There is a practical reason for wanting to know this as I have found that seed sown in the evening generally has a lower germination success rate than seed sown in the morning.
I have speculated that this is because the flasks done at night are under the the lights for only a short period and are in contact with the H2O2 whilst it is still 'active' for several hours until the lights turn on again in the morning.
Flasks done in the morning are under the lights for up to 8 hours before the lights turn off at night.
Presumably the H2O2 breaks down during this period. (I once used 6 Volume H202 by mistake and washed and re-sterilized the seeds within 15 minutes. No good, killed them all stone dead.)
My procedures are that the seed is placed in a test tube and 2.5ml of H2O2 is drawn up and syringed into the tube. The tube is agitated on and off for 5 minutes then the stopper is removed and the liquid and seed poured into the flask.
The flask usually has a small quantity of free water on top of the agar mixture - no more than 0.5 ml. The flask is then placed under 36/37 Watt Growlights at about 18-20" from the tube to the top of the agar.
The flasking room is kept at temperatures ranging from 17-27 deg.C. I'm told that the stabilizer used in H202 is Phosphoric Acid but I don't know in what proportion nor whether its presence contributes to the sterilization in any way".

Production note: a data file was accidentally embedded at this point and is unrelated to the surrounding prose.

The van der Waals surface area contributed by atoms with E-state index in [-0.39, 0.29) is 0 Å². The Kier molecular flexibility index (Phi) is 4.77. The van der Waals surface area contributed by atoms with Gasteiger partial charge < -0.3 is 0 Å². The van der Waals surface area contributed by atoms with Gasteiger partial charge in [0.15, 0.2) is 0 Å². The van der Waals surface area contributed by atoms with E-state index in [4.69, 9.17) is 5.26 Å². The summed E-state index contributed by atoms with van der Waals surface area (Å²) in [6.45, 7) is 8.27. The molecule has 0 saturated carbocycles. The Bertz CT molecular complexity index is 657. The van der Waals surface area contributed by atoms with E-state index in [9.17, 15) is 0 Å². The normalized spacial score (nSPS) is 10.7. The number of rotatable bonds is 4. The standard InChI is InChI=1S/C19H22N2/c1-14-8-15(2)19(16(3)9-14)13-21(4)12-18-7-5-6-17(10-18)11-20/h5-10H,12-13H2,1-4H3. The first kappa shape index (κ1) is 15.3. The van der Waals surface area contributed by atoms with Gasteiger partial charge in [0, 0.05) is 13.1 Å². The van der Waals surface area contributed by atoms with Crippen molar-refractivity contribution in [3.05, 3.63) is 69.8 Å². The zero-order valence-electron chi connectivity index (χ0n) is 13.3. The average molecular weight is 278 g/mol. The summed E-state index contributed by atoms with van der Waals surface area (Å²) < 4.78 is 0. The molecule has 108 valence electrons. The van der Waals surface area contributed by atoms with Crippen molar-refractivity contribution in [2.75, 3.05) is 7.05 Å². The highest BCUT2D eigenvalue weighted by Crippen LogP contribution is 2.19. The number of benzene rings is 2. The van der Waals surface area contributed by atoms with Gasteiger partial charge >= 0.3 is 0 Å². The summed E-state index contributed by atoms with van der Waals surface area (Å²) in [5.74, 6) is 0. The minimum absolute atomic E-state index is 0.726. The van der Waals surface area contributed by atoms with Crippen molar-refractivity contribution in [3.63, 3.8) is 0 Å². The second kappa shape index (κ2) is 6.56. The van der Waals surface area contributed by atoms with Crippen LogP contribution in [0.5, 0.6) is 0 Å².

More photos at www.speciesorchids.com/photos.html
of SPECIES orchids.
Email to ianbpon(at)speciesorchids.com
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list of seed available in packets enough to prepare 3 to 4 flasks. Cattleya, Coryanthes, Dendrobium, Oncidium, Laelia, Aerides with more added as harvested. All seed dated at collection, airmail post world wide and there is no restriction on orchid seed.
CONSERVATION BY PROPAGATION.
Join Cloud Forest Institute THIS IS A VERY IMPORTANT INITIATIVE PLEASE SEE "http://www.cloudforest.org" FOR MORE INFORMATION Join Cloud Forest Institute, a federally recognized 501(c)3 to fund a wildlife corridor in the Ecuadorian Tropical Andes and protect it - forever! The two parcels comprising of 840-acres of Cloud Forest in the Ecuadorian Paso Alto Range of the Andes in the Cambugan Watershed is home to jaguars, spectacled bears, over 300 species of ORCHIDS, and the highest number of endemic amphibian and bird species in the WORLD. Concerned people are encouraged to make tax-deductible donations and create honorary groves in their name.
Flasks are EXEMPT under Convention on International Trade in Endangered Species of Wild Fauna and Flora (CITES), Title 50, Part 23, Subpart C, Appendix II. S 23.23 (d) (6) Specifically exempted: For orchidacea species: (i) in Appendix I, seedling or tissue cultures obtained in vitro, in solid or liquid media, transported in sterile containers.
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Let's go for stupid
A lady was picking through the frozen turkeys at the grocery
store, but couldn't find one big enough for her family. She asked a stock boy,
"Do these turkeys get any bigger?" The stock boy replied, "No
ma'am, they're dead."
Top Ian and Pat Walters, Burleigh Park Orchid Nursery 54 Hammond Way, Townsville, Australia 4815